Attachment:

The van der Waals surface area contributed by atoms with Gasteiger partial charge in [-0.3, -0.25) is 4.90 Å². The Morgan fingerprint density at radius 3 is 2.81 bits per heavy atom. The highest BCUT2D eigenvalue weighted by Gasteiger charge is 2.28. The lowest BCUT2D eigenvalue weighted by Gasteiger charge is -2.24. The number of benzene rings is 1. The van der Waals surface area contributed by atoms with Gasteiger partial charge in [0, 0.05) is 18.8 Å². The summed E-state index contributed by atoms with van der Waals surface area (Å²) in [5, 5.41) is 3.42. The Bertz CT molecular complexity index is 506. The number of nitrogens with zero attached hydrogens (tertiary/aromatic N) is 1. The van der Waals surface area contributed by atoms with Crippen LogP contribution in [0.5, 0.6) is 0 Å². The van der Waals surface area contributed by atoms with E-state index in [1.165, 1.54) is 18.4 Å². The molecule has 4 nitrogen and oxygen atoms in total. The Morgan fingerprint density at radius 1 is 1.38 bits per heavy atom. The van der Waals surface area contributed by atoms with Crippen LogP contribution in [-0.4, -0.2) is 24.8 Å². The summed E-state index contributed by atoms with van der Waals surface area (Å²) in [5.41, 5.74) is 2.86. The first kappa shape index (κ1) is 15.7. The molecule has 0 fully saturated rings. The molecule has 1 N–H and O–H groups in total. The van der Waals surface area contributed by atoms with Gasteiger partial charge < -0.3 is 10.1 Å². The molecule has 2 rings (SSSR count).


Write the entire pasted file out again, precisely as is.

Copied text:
The van der Waals surface area contributed by atoms with Gasteiger partial charge in [-0.3, -0.25) is 4.90 Å². The Morgan fingerprint density at radius 3 is 2.81 bits per heavy atom. The highest BCUT2D eigenvalue weighted by Gasteiger charge is 2.28. The lowest BCUT2D eigenvalue weighted by Gasteiger charge is -2.24. The number of benzene rings is 1. The van der Waals surface area contributed by atoms with Gasteiger partial charge in [0, 0.05) is 18.8 Å². The summed E-state index contributed by atoms with van der Waals surface area (Å²) in [5, 5.41) is 3.42. The Bertz CT molecular complexity index is 506. The number of nitrogens with zero attached hydrogens (tertiary/aromatic N) is 1. The van der Waals surface area contributed by atoms with Crippen LogP contribution in [0.5, 0.6) is 0 Å². The van der Waals surface area contributed by atoms with E-state index in [1.165, 1.54) is 18.4 Å². The molecule has 4 nitrogen and oxygen atoms in total. The Morgan fingerprint density at radius 1 is 1.38 bits per heavy atom. The van der Waals surface area contributed by atoms with Crippen LogP contribution in [-0.4, -0.2) is 24.8 Å². The summed E-state index contributed by atoms with van der Waals surface area (Å²) in [5.41, 5.74) is 2.86. The first kappa shape index (κ1) is 15.7. The molecule has 0 fully saturated rings. The molecule has 1 N–H and O–H groups in total. The van der Waals surface area contributed by atoms with Gasteiger partial charge < -0.3 is 10.1 Å². The molecule has 2 rings (SSSR count).